We're probably a little guilty of overlooking business travellers slightly on this blog. Whenever we mention 'travellers' we're usually referring to those of the leisure variety. However, that's not to say we underestimate the importance of business travellers to many travel brands.
Travel brands themselves know they can't afford to take business travellers for granted, either. While business travellers might not be so allured by the promise of an 'experience', they still want to get as much out of a business trip as possible, without having to scour the Web to find it.
According to a survey from Booking.com, 93% of business travellers feel stressed at some point during their journey. If brands can make buying great business travel a stress-free experience, then, they will be rewarded with loyalty – business travellers don't tend to stray from a good thing, if they don't have to.
Here are three brands who are making a serious play for business travellers:
Business travellers no longer have to make do with the same hotel – they can stay at a different pad every visit, if they want to. Airbnb has made alternative accommodation accessible to all business travellers.
Its 'Airbnb for business' program, launched in 2015, allows companies to integrate their business travel itineraries, so they can easily see where employees are staying and how much they're spending. Employees can even book on behalf of colleagues to help save time. Time is money in business, as they say.
Travel brands for whom business travellers make up a hefty proportion of their customer base might consider creating a separate platform specifically for corporate travellers.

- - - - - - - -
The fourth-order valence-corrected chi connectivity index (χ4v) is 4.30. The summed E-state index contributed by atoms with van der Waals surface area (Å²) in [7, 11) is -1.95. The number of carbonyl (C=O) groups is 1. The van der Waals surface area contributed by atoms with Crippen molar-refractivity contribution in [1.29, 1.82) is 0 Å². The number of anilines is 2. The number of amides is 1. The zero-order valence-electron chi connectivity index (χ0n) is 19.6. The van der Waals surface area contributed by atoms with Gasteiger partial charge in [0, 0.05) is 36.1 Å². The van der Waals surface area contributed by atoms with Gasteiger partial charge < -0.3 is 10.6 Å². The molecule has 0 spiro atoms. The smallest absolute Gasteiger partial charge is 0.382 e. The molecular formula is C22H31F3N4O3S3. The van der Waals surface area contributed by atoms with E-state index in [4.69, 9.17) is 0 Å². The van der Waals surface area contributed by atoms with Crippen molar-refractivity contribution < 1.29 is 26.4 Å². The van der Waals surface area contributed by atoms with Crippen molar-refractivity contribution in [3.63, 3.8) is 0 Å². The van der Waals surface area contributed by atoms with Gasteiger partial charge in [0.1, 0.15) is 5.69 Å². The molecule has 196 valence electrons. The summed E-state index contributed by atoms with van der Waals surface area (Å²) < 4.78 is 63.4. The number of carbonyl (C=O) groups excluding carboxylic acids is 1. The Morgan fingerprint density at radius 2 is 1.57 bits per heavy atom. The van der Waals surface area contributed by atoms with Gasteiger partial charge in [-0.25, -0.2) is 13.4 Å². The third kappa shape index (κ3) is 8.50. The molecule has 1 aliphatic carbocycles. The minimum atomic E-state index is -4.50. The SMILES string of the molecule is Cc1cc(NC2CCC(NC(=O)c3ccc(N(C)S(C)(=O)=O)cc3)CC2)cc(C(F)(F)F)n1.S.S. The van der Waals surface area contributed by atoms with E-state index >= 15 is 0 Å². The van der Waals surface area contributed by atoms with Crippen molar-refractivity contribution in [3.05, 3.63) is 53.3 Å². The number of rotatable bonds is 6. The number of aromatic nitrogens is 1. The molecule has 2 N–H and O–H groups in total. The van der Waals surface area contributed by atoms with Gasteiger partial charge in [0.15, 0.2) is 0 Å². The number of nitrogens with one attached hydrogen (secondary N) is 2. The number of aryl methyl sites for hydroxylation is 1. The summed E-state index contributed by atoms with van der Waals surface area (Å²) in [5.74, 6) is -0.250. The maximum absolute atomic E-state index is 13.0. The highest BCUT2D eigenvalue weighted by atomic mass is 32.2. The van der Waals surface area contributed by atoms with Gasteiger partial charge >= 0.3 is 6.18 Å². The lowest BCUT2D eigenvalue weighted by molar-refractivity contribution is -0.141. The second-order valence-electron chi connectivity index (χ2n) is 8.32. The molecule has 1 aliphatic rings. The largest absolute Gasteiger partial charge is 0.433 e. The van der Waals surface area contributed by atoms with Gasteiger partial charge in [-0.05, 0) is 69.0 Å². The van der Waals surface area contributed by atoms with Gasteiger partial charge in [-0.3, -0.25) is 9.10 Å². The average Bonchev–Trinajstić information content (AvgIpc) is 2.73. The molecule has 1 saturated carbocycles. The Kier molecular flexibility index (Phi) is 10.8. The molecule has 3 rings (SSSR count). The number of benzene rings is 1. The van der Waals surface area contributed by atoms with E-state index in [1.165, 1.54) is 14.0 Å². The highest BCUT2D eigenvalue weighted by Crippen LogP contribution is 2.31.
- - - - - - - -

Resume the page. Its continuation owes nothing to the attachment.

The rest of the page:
That's what Booking.com has done, for the one in five customers that uses its website as a business traveller.
The platform seeks to give its business travellers a user experience that has been optimised just for them, with users able to search by 'business interest', refining their search by the features that mean something to them.
In our mind's eye we might see the standard business traveller as a suit-wearing, briefcase-carrying, middle-aged individual, but that's probably not that accurate these days.
Millennials now make up a fair proportion of the workforce – by 2020, they'll count for half of it. STA has noted this shift in the age and lifestyle of business travellers, launching a travel brand to target young people with a desire to combine both business and pleasure. STA Travel Business promotes the idea of tagging a holiday on the end of a work trip, because why not?
With our eVolve content management system, you'll be able to use our detailed reporting functionality to work out how many of your customers are business travellers.